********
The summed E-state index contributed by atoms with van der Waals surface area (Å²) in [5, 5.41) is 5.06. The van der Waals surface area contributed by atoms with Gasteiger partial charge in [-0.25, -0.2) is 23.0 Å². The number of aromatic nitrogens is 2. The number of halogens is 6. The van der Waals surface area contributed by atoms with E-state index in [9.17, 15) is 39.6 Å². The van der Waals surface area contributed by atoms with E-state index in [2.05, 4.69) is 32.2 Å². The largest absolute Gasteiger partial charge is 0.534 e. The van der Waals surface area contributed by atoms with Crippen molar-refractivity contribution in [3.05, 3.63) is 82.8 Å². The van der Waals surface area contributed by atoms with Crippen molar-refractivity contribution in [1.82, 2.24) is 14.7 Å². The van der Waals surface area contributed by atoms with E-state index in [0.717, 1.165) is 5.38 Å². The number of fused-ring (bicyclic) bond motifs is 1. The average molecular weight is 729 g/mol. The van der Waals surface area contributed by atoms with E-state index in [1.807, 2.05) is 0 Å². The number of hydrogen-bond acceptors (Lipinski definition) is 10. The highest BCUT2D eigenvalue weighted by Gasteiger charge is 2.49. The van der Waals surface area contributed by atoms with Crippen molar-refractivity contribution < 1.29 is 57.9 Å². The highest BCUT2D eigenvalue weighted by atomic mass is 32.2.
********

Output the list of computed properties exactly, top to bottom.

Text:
The summed E-state index contributed by atoms with van der Waals surface area (Å²) in [5, 5.41) is 5.06. The van der Waals surface area contributed by atoms with Gasteiger partial charge in [-0.25, -0.2) is 23.0 Å². The number of aromatic nitrogens is 2. The number of halogens is 6. The van der Waals surface area contributed by atoms with E-state index in [9.17, 15) is 39.6 Å². The van der Waals surface area contributed by atoms with E-state index in [2.05, 4.69) is 32.2 Å². The largest absolute Gasteiger partial charge is 0.534 e. The van der Waals surface area contributed by atoms with Crippen molar-refractivity contribution in [3.05, 3.63) is 82.8 Å². The van der Waals surface area contributed by atoms with Crippen molar-refractivity contribution in [1.82, 2.24) is 14.7 Å². The van der Waals surface area contributed by atoms with E-state index in [0.717, 1.165) is 5.38 Å². The number of fused-ring (bicyclic) bond motifs is 1. The average molecular weight is 729 g/mol. The van der Waals surface area contributed by atoms with E-state index in [1.807, 2.05) is 0 Å². The number of hydrogen-bond acceptors (Lipinski definition) is 10. The highest BCUT2D eigenvalue weighted by Gasteiger charge is 2.49. The van der Waals surface area contributed by atoms with Crippen molar-refractivity contribution < 1.29 is 57.9 Å². The highest BCUT2D eigenvalue weighted by atomic mass is 32.2.